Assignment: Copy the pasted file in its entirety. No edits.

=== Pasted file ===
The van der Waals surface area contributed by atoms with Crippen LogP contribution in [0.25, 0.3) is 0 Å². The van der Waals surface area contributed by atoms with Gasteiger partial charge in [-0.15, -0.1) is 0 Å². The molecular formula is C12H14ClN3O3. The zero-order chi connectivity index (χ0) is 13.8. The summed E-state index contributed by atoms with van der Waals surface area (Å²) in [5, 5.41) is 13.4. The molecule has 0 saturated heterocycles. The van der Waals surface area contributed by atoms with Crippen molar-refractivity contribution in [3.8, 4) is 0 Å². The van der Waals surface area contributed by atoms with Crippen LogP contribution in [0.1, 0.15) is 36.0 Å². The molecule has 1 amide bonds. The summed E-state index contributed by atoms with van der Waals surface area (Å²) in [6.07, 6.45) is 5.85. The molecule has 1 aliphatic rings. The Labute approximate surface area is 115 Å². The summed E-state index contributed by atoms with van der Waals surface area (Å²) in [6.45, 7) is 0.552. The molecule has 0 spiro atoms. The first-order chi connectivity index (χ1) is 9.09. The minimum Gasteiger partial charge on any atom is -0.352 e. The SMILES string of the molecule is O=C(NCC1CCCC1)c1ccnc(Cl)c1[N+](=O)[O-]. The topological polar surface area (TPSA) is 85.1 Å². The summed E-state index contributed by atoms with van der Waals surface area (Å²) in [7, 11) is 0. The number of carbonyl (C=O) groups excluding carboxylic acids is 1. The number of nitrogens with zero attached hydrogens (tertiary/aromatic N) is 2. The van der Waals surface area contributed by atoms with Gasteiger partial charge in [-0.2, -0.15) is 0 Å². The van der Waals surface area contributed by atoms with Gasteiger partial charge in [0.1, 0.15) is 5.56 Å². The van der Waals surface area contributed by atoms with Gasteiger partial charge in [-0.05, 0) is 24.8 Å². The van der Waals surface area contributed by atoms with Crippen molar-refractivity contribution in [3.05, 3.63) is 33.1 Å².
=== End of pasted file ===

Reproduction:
The van der Waals surface area contributed by atoms with Crippen LogP contribution in [0.25, 0.3) is 0 Å². The van der Waals surface area contributed by atoms with Gasteiger partial charge in [-0.15, -0.1) is 0 Å². The molecular formula is C12H14ClN3O3. The zero-order chi connectivity index (χ0) is 13.8. The summed E-state index contributed by atoms with van der Waals surface area (Å²) in [5, 5.41) is 13.4. The molecule has 0 saturated heterocycles. The van der Waals surface area contributed by atoms with Crippen molar-refractivity contribution in [3.8, 4) is 0 Å². The van der Waals surface area contributed by atoms with Crippen LogP contribution in [0.1, 0.15) is 36.0 Å². The molecule has 1 amide bonds. The summed E-state index contributed by atoms with van der Waals surface area (Å²) in [6.07, 6.45) is 5.85. The molecule has 1 aliphatic rings. The Labute approximate surface area is 115 Å². The summed E-state index contributed by atoms with van der Waals surface area (Å²) in [6.45, 7) is 0.552. The molecule has 0 spiro atoms. The first-order chi connectivity index (χ1) is 9.09. The minimum Gasteiger partial charge on any atom is -0.352 e. The SMILES string of the molecule is O=C(NCC1CCCC1)c1ccnc(Cl)c1[N+](=O)[O-]. The topological polar surface area (TPSA) is 85.1 Å². The summed E-state index contributed by atoms with van der Waals surface area (Å²) in [7, 11) is 0. The number of carbonyl (C=O) groups excluding carboxylic acids is 1. The number of nitrogens with zero attached hydrogens (tertiary/aromatic N) is 2. The van der Waals surface area contributed by atoms with Gasteiger partial charge in [-0.2, -0.15) is 0 Å². The van der Waals surface area contributed by atoms with Gasteiger partial charge in [0.1, 0.15) is 5.56 Å². The van der Waals surface area contributed by atoms with Gasteiger partial charge in [-0.05, 0) is 24.8 Å². The van der Waals surface area contributed by atoms with Crippen molar-refractivity contribution in [3.05, 3.63) is 33.1 Å².